Congiary

Congiary

Con"gi*a*ry\, n.; pl. Congiaries. [L. congiarium, fr. congius a liquid measure.] A present, as of corn, wine, or oil, made by a Roman emperor to the soldiers or the people; -- so called because measured to each in a congius. --Addison.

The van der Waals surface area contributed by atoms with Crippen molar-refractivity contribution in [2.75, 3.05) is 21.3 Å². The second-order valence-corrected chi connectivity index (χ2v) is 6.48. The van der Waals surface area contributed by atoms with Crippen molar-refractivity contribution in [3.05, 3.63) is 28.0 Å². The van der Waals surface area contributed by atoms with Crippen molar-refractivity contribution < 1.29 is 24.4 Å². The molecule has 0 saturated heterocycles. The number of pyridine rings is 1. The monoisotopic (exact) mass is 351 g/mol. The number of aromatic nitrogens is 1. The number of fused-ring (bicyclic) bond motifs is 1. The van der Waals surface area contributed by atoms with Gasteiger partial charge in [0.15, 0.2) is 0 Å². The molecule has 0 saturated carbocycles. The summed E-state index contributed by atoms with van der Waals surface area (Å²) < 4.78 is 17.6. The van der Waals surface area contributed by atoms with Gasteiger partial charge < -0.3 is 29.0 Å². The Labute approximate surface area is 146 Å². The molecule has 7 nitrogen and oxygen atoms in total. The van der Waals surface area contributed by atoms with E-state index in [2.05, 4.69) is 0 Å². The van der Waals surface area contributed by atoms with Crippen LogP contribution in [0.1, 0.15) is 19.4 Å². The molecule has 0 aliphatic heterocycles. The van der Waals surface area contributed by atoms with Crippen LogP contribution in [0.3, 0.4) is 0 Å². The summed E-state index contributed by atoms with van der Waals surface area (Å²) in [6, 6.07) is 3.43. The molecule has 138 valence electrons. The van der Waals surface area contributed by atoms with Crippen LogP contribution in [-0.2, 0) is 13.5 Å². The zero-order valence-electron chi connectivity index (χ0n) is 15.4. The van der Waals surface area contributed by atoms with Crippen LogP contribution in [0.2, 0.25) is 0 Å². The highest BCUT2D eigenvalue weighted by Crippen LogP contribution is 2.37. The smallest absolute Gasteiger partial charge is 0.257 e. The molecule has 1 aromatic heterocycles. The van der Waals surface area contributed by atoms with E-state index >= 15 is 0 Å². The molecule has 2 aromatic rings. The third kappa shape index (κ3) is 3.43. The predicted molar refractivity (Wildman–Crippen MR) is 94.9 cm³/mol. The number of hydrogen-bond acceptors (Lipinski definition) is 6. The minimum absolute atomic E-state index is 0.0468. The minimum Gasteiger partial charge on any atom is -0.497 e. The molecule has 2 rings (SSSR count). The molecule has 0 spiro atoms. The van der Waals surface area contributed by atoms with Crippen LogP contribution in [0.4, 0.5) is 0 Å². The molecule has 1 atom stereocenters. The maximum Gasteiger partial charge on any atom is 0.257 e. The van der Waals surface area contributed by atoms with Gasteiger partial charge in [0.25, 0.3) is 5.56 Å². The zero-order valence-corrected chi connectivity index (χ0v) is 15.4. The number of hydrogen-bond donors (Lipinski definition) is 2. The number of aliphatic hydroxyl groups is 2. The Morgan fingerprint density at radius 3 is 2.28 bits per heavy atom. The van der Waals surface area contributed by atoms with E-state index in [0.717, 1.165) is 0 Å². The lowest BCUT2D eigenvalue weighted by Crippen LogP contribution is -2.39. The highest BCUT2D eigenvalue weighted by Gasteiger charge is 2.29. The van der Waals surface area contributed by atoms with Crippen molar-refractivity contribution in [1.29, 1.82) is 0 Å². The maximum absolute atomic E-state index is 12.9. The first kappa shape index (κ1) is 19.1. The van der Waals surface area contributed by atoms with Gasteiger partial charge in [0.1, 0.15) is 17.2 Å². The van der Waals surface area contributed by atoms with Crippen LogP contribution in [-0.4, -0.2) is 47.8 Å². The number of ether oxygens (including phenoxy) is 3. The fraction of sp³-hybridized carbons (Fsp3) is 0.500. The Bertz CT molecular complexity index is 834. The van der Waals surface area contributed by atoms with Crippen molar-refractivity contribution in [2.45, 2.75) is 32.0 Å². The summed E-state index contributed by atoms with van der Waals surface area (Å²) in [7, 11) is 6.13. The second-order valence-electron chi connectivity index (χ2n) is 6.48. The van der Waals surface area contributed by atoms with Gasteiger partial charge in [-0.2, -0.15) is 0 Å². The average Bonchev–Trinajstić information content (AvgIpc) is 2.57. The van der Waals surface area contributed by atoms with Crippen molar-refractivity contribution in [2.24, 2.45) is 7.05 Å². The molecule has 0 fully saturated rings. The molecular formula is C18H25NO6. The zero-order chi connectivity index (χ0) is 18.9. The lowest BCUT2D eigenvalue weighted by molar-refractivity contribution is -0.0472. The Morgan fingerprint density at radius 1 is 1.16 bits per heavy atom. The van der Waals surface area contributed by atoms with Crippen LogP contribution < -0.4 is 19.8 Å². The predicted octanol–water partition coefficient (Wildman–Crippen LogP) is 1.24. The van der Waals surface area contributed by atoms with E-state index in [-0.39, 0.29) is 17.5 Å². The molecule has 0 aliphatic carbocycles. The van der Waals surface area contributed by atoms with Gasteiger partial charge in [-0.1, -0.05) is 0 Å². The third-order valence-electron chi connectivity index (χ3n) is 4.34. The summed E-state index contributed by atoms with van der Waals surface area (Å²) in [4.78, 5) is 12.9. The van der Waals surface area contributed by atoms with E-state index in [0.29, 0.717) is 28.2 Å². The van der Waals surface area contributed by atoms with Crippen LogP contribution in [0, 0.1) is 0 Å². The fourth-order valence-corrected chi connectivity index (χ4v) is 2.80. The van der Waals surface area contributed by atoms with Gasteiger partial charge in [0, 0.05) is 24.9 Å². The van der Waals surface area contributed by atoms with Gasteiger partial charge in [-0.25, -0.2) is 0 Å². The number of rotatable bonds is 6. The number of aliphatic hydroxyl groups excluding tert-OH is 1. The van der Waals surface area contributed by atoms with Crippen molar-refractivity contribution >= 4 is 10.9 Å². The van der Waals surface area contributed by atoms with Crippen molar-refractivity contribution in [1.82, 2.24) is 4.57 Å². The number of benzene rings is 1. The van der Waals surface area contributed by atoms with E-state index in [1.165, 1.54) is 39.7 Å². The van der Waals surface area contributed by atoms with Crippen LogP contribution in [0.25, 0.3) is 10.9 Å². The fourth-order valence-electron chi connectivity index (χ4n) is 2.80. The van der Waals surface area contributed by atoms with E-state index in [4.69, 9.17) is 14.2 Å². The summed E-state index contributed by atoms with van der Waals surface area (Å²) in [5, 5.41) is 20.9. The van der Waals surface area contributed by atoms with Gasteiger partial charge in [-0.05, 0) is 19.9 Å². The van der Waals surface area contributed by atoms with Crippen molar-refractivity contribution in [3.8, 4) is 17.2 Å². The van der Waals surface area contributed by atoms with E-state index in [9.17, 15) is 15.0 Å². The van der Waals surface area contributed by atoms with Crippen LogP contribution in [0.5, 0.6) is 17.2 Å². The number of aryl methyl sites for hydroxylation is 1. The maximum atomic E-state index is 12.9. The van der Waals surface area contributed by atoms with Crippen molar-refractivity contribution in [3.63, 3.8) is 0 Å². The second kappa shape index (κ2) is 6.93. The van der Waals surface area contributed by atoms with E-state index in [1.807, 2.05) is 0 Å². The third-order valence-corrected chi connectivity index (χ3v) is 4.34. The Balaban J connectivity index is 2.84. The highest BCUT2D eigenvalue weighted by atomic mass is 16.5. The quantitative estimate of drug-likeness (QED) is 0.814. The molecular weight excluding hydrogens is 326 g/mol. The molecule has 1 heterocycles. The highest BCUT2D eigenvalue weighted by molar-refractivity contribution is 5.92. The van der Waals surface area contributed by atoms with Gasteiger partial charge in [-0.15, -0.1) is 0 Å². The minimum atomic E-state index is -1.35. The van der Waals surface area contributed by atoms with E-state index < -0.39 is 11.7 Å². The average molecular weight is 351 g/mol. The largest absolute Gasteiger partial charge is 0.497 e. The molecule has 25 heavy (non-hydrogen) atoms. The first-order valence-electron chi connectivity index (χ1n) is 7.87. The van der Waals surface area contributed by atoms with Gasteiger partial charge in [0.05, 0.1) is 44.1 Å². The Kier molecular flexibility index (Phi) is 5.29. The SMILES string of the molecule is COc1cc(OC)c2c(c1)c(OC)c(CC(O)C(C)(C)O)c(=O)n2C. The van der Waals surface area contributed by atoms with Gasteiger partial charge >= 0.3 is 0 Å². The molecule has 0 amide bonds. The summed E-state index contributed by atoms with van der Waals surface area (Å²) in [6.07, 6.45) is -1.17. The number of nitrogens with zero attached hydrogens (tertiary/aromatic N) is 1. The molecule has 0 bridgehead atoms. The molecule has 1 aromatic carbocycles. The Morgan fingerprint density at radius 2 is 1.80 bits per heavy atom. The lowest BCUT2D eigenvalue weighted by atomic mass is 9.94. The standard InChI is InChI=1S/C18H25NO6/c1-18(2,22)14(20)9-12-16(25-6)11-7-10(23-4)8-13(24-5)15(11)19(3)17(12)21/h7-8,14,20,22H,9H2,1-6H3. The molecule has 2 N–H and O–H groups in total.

Note: In later years, when gifts of money were distributed, the name congius was retained.
Webster's Revised Unabridged Dictionary, © 1996, 1998 MICRA, Inc.
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